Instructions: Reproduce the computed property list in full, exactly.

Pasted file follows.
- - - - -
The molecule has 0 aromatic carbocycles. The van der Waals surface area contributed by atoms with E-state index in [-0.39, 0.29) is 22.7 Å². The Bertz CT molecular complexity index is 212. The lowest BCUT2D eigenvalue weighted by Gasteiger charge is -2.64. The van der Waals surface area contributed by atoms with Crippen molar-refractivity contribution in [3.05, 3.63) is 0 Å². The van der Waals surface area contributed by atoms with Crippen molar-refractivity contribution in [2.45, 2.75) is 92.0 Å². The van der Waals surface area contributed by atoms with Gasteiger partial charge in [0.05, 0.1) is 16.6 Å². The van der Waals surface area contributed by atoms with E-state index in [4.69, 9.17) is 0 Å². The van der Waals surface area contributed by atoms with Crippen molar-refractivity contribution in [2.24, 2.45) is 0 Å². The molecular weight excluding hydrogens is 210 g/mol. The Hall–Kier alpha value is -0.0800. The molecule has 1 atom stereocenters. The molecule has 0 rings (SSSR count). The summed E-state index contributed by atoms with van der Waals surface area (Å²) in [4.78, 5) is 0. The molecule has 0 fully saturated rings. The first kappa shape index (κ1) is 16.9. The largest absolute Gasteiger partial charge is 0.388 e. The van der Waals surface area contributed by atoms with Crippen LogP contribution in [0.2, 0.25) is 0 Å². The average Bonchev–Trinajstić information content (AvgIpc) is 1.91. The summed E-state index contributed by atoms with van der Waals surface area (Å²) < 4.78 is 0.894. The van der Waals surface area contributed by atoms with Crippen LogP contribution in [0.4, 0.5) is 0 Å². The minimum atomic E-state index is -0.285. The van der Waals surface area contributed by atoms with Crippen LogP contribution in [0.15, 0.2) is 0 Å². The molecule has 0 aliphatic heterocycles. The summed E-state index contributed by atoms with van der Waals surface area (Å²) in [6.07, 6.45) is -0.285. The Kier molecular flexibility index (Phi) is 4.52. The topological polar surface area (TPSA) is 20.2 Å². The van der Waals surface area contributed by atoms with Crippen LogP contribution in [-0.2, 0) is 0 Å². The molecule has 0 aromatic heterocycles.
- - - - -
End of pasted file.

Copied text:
The molecule has 0 aromatic carbocycles. The van der Waals surface area contributed by atoms with E-state index in [-0.39, 0.29) is 22.7 Å². The Bertz CT molecular complexity index is 212. The lowest BCUT2D eigenvalue weighted by Gasteiger charge is -2.64. The van der Waals surface area contributed by atoms with Crippen molar-refractivity contribution in [3.05, 3.63) is 0 Å². The van der Waals surface area contributed by atoms with Crippen molar-refractivity contribution in [2.45, 2.75) is 92.0 Å². The van der Waals surface area contributed by atoms with Gasteiger partial charge in [0.05, 0.1) is 16.6 Å². The van der Waals surface area contributed by atoms with E-state index in [4.69, 9.17) is 0 Å². The van der Waals surface area contributed by atoms with Crippen molar-refractivity contribution in [2.24, 2.45) is 0 Å². The molecular weight excluding hydrogens is 210 g/mol. The Hall–Kier alpha value is -0.0800. The molecule has 1 atom stereocenters. The molecule has 0 rings (SSSR count). The summed E-state index contributed by atoms with van der Waals surface area (Å²) in [4.78, 5) is 0. The molecule has 0 fully saturated rings. The first kappa shape index (κ1) is 16.9. The largest absolute Gasteiger partial charge is 0.388 e. The van der Waals surface area contributed by atoms with Crippen LogP contribution in [0.2, 0.25) is 0 Å². The average Bonchev–Trinajstić information content (AvgIpc) is 1.91. The summed E-state index contributed by atoms with van der Waals surface area (Å²) < 4.78 is 0.894. The van der Waals surface area contributed by atoms with Crippen LogP contribution in [0.4, 0.5) is 0 Å². The minimum atomic E-state index is -0.285. The van der Waals surface area contributed by atoms with Crippen LogP contribution in [0.15, 0.2) is 0 Å². The molecule has 0 aliphatic heterocycles. The summed E-state index contributed by atoms with van der Waals surface area (Å²) in [6.07, 6.45) is -0.285. The Kier molecular flexibility index (Phi) is 4.52. The topological polar surface area (TPSA) is 20.2 Å². The van der Waals surface area contributed by atoms with Crippen LogP contribution in [-0.2, 0) is 0 Å². The molecule has 0 aromatic heterocycles.